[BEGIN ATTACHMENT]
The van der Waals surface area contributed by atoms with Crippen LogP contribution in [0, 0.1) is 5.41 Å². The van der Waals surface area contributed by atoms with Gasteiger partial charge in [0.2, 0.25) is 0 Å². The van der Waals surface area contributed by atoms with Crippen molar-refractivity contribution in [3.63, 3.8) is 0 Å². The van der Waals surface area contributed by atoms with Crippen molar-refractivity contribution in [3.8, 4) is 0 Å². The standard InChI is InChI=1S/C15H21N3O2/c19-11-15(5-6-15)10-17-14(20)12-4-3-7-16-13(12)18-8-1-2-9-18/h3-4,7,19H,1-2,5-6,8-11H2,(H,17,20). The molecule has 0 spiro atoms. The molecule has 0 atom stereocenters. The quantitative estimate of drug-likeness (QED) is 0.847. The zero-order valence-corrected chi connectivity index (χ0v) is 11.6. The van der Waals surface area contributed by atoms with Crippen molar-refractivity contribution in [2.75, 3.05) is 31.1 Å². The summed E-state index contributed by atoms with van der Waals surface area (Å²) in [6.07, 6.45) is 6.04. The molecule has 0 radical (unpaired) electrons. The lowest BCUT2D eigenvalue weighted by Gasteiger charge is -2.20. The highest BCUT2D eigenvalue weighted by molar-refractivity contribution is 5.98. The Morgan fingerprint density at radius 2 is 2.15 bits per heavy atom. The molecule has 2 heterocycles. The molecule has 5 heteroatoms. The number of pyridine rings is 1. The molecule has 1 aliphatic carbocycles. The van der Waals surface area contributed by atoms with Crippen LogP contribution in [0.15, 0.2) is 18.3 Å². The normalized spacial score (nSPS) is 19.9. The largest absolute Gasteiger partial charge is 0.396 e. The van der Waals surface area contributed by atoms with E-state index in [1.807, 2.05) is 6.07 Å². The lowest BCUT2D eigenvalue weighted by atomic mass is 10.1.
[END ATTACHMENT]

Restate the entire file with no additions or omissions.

The van der Waals surface area contributed by atoms with Crippen LogP contribution in [0, 0.1) is 5.41 Å². The van der Waals surface area contributed by atoms with Gasteiger partial charge in [0.2, 0.25) is 0 Å². The van der Waals surface area contributed by atoms with Crippen molar-refractivity contribution in [3.63, 3.8) is 0 Å². The van der Waals surface area contributed by atoms with Crippen molar-refractivity contribution in [3.8, 4) is 0 Å². The standard InChI is InChI=1S/C15H21N3O2/c19-11-15(5-6-15)10-17-14(20)12-4-3-7-16-13(12)18-8-1-2-9-18/h3-4,7,19H,1-2,5-6,8-11H2,(H,17,20). The molecule has 0 spiro atoms. The molecule has 0 atom stereocenters. The quantitative estimate of drug-likeness (QED) is 0.847. The zero-order valence-corrected chi connectivity index (χ0v) is 11.6. The van der Waals surface area contributed by atoms with Crippen molar-refractivity contribution in [2.75, 3.05) is 31.1 Å². The summed E-state index contributed by atoms with van der Waals surface area (Å²) in [6.07, 6.45) is 6.04. The molecule has 0 radical (unpaired) electrons. The lowest BCUT2D eigenvalue weighted by Gasteiger charge is -2.20. The highest BCUT2D eigenvalue weighted by molar-refractivity contribution is 5.98. The Morgan fingerprint density at radius 2 is 2.15 bits per heavy atom. The molecule has 2 heterocycles. The molecule has 5 heteroatoms. The number of pyridine rings is 1. The molecule has 1 aliphatic carbocycles. The van der Waals surface area contributed by atoms with Crippen LogP contribution in [0.15, 0.2) is 18.3 Å². The normalized spacial score (nSPS) is 19.9. The largest absolute Gasteiger partial charge is 0.396 e. The van der Waals surface area contributed by atoms with E-state index in [1.807, 2.05) is 6.07 Å². The lowest BCUT2D eigenvalue weighted by atomic mass is 10.1.